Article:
On “letting” artists create & criticising what they create

So I said

And a hat wearer said in response (to another person who highlighted my Tweet):

Screen shot 2015-10-19 at 8.04.35 PM

 

This is in reference to my criticism of games in general and, more than likely, Witcher 3 in particular (yes, angry nerds are still angry about that for reasons I fail to understand.)

Look at what this person thinks.

“Letting creators do what they like” – what could this possibly mean? To “let” someone do anything requires an ability to prevent. Even moral conundrums of “letting the fat man die” means being able to prevent his death. When I or other critics write about what games can and should do (and not do), we do so with words and argument; we do not “let” creators do anything because we’re, quite literally, in no position to either allow or prevent them doing so. We’re writing blogposts or articles or Tweets – not laws or business policies that have to be adhered to.

The ideal is that creators – and others – will look at our arguments and agree with¬†them. This won’t happen all the time or even most. But that’s how you start engaging critically: your view sparks another, which sparks another, which sparks another. People engage, debate, think. In the end, they can look at your argument and decide it’s boring, dull, not worth listening to –¬†and move on. It’s an argument, not a legal binding document that, if ignored, will land you in prison.

I want creators persuaded to do better by virtue of them agreeing with my arguments; I want them to go “Hm, that’s a good point: I will include more people of colour!” and then do so, of their own free will, because they read me and others and decided it’s a good idea.

Or not. Or they can totally go “lol no” and decide not to. Either way, they came to their own conclusions because that’s how arguments work.

Even if you disagree with my opinions, to claim I “let” creators I criticise do anything is just obviously false: I do not run any corporations, I do not run boards that censor products – yet it’s a belief repeated so often, I believe such people¬†do believe it. I really think they perceive my disagreement with how media fails to represent people of colour – or whatever – as me preventing creators¬†making their art.

I think GTA V is a hot load of shit, but I’d be incredibly concerned if Rockstar found out they were not allowed to create what they wanted. That’s not just awful for Rockstar but all creators. I don’t want a moral police that Rockstar have to submit petitions to, in order to get a game past. I want Rockstar themselves to engage with criticism and think “hey, maybe homophobia/transphobia/sexism/racism¬†isn’t cool, maybe we shouldn’t?” If they don’t, well, I guess they’ll just keep making their massively successful franchise?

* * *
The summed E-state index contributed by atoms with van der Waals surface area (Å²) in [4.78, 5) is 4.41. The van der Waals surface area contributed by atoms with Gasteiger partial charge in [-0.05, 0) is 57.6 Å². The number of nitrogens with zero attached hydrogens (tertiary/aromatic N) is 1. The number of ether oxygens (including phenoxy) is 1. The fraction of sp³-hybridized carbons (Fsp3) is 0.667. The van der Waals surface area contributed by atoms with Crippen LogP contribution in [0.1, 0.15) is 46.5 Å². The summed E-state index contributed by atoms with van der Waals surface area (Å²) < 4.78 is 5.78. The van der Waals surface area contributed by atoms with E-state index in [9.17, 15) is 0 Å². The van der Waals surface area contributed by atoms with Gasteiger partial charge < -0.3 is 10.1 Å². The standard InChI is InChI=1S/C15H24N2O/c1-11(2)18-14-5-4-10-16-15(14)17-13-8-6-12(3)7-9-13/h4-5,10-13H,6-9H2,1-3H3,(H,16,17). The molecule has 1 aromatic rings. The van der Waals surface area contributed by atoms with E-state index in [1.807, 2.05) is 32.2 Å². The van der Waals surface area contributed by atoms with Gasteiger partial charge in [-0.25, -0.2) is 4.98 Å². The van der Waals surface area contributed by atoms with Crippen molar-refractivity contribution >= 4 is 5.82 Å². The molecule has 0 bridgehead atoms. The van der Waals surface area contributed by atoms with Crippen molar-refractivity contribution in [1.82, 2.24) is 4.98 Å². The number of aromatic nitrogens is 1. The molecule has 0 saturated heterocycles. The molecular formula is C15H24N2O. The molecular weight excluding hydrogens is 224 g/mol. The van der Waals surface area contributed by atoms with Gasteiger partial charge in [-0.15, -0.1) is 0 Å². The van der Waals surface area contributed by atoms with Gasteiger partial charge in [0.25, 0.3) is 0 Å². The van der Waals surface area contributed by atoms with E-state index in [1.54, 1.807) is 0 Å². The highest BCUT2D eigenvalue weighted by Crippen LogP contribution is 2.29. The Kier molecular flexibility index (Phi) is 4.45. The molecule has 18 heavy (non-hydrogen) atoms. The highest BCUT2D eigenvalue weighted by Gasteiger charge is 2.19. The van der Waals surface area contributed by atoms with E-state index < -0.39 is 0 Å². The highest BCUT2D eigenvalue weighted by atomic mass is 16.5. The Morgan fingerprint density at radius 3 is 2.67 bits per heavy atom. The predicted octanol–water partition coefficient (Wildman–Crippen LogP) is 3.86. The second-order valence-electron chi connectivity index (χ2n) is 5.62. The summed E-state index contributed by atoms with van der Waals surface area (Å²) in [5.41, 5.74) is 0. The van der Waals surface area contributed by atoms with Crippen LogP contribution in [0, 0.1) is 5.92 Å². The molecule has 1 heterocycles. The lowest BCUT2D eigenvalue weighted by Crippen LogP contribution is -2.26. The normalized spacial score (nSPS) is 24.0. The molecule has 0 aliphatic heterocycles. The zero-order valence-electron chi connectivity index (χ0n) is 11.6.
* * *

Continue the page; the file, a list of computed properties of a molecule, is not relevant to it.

It’s hard to comprehend what power angry people like Hat Person¬†think critics have – but the perception feeds into the worldview that critics “deserve” harassment and righteous opposition. There’s a perception that because critics are being listened to they are also being “obeyed”. The inability to negotiate the difference between criticism and control is a thorn in the leg of fruitful debate, a wrench in cogs of passionate discussions, meaning nothing useful can be produced.

I can guarantee you that most prominent media sites have had famous¬†critics hating Michael Bay’s films – especially Transformers. As far as I know, Mr Bay is still successful and the film franchise was still going strong amidst all the hatred. Being heard doesn’t mean being listened to – let alone obeyed. You can get your argument on the front page of the New York Times and I can choose to ignore it.

“Let creators create what they like!” Well, I can’t. I genuinely can’t do that. Because I can’t do the opposite either. Even if I wanted to, I don’t even know what¬†not letting creators create what they like means – unless you’re talking government censorship.

Critics create criticism – why is our work not allowed? Art is allowed to be criticised; that criticism itself can be criticised. What you can’t do is, instead of disproving arguments, portray them as authoritarian dictates – which is the most bizarre portrayal I’ve seen of contributions from someone who is a freelance writer to a video game website.

The assertion also seems to give immunity to art just because we’re fond of it. Because someone made it and we love it, we don’t want anyone thinking any part of it is bad. It’s sacred and perfect.

But this is nonsense.

You can¬†like and criticise the same thing; it’s possible¬†and important¬†to think about the flaws of the things you love dearly, because nothing is perfect. Criticism is essential to progress: how do we get better if we don’t know what’s wrong? If something is perfect, it means there’s no reason to try. If nothing else, that sounds rather uncreative and boring.

Hate our arguments; ignore me; whatever. But this idea that I or other critics have any significant control over corporations or people with more money and power than us is ridiculous. ¬†I dunno: If we had such power, we wouldn’t be freelance writers – we’d just be bringing this stuff out and enjoying it from the comfort of¬†our yachts (those are things that fly right?).

What we’re aiming for is improvement by virtue of persuasion, not dictates; that so many don’t even know what that looks like is kind of alarming to me.

If you like my work, please consider leaving me a tip: It’s greatly appreciated.